Graduation. That rite of passage that indicates the student moves on into the wider world. This past week has seen many hundreds of Cambridge undergraduates pass through the Senate House and emerge with their BA’s (or other appropriate degree(s)). So many students graduate each year, each presented individually with the correct – one hopes – Latin words murmured over them, that this whole process occupies four full days in the Cambridge calendar. Done in essentially chronological order of foundation, students in the older colleges will have proceeded to collect their degrees before the fall-out from the referendum started to hit. By the time Churchill College graduands were celebrating their exam successes at the Graduation Dinner on Friday evening, their futures looked irrevocably different: the Brexiters had won.
Writing a speech to give at this dinner was a challenge. I like to write my speeches well in advance, but short of writing two complete versions for two different outcomes I couldn’t do that this year. How many people in the Hall had actually voted for Leave I had no way of knowing, but there is no doubt that the majority of students and academics present had not wanted the result we got. The dismay in higher education is palpable (feeling sick, weeping, remembering the possession of dual nationality and even resigning from post were some of the reactions I came across on Friday). But for the students I suspect a feeling of betrayal of the young by the old may have been a common reaction, overlaid by the pleasure that the degree they had so long worked towards was finally theirs.
So, in my speech, without labouring a point or hammering home the sector’s or my own misery – hardly appropriate for an ostensibly joyous occasion – all I could do was discuss resilience and the fact that not knowing what happens next is not terminal. For those students – who will be numerous in this year’s graduating class across the country – who have not yet got a job for whatever reason, jobs may be in short supply. And those jobs that are available may not be what they had thought they aspired to. The talent to that increasingly nebulous (or even disintegrating) entity, UK plc, that may be lost as a result of politicians’ lies is appalling, be it lost through unemployment or emigration. I would always encourage anyone to develop resilience and not to be frightened of changing direction in the light of circumstances – I have written often enough on those themes on this blog in the past – but what is being asked of the young of today is on a potentially unimaginable scale.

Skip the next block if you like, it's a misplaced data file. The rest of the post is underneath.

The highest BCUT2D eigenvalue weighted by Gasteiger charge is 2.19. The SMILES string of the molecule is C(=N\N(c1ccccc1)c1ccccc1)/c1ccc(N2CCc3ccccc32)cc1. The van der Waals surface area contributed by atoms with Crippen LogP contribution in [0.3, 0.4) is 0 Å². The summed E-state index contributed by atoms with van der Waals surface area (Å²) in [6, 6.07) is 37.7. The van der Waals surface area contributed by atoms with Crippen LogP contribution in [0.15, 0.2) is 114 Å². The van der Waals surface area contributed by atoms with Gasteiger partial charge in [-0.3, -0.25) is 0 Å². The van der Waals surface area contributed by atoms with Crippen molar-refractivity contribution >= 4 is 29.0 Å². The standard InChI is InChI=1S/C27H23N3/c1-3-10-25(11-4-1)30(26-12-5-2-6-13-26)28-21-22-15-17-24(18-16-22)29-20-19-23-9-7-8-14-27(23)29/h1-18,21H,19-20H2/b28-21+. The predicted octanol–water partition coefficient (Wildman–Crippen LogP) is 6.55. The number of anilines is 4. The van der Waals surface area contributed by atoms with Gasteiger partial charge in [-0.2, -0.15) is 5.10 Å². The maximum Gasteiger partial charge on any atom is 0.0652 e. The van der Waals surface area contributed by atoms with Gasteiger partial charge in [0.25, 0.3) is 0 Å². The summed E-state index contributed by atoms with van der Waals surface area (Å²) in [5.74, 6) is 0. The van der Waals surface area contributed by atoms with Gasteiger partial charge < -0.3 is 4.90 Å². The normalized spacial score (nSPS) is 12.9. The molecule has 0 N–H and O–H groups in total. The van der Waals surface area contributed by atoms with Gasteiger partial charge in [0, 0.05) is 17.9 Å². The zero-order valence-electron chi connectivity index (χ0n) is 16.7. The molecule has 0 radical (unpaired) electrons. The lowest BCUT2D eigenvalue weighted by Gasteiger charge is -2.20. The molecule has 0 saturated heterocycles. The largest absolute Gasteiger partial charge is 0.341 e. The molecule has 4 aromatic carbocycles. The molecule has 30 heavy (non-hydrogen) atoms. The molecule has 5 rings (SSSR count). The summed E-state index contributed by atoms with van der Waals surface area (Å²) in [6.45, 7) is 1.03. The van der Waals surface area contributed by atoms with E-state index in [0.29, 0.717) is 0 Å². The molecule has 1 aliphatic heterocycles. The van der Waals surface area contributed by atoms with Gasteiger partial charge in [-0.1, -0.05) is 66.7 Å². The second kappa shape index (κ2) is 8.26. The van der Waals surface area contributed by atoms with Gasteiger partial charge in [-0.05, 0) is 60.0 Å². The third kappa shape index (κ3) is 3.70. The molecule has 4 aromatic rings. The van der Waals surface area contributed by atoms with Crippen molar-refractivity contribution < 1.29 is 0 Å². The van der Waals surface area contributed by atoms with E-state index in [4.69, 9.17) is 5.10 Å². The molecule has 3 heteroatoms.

Cambridge as a region voted strongly in favour of IN. University folk will of course be classed as the elite towards which there is so much hostility from those who feel excluded from a comfortable standard of living. It is not difficult to understand why such people, quite possibly long-term unemployed or in jobs that are going nowhere, feel so angry. But the EU is not and never was the source of their problem.
We could look back to the systematic loss of manufacturing jobs overseen by Thatcher’s governments as one indicator of rot setting in. Or we could consider whether that prominent Leave campaigner Michael Gove has set in place educational policies that work for their families, as opposed to affording ideological control of schools and that dreaded word ‘accountability’. As I pointed out when I stood down as the Royal Society’s Education Committee chair
‘As long as league tables are essentially based on exam results there will be the tendency, one might almost say the necessity for a school’s survival, to work at getting those children near any particular critical assessment boundary ‘up’ at the expense of the weaker and stronger who sit outside this critical zone.’
Gove’s school reforms are still working through the system, but it would have been more honest of him to have said in his campaigning speeches that the real problem with those Polish immigrants was not that they were stealing British jobs, but that they were more qualified and hence better placed to get the jobs because our schooling system (indeed our pre-school system in which disadvantaged children fall behind essentially from birth) lets down too many families.
Where do we go from here? As a country far too many people have been duped by wishful thinking induced by politicians not only ignoring evidence, but telling everyone else to do so too; despising experts whose statements are already proving only too true; and by these politicians’ contempt for the truth, and hence by implication contempt for the public to whom they were appealing. Whatever happens next we have a problem in our society’s inequalities, in successive governments’ failures to recognize this inequality and to invest in schools, health, bricks and mortar and jobs to reduce it. Or perhaps, to be cynical, I should say they have failed to be moved by that inequality enough to do anything about it except occasionally wring their hands at a photo opportunity. I wish my graduating class success and happiness in these turbulent times, but that should be no more than we wish for every youngster with or without a degree. Far too many of them will now have a much reduced chance of their dreams coming true.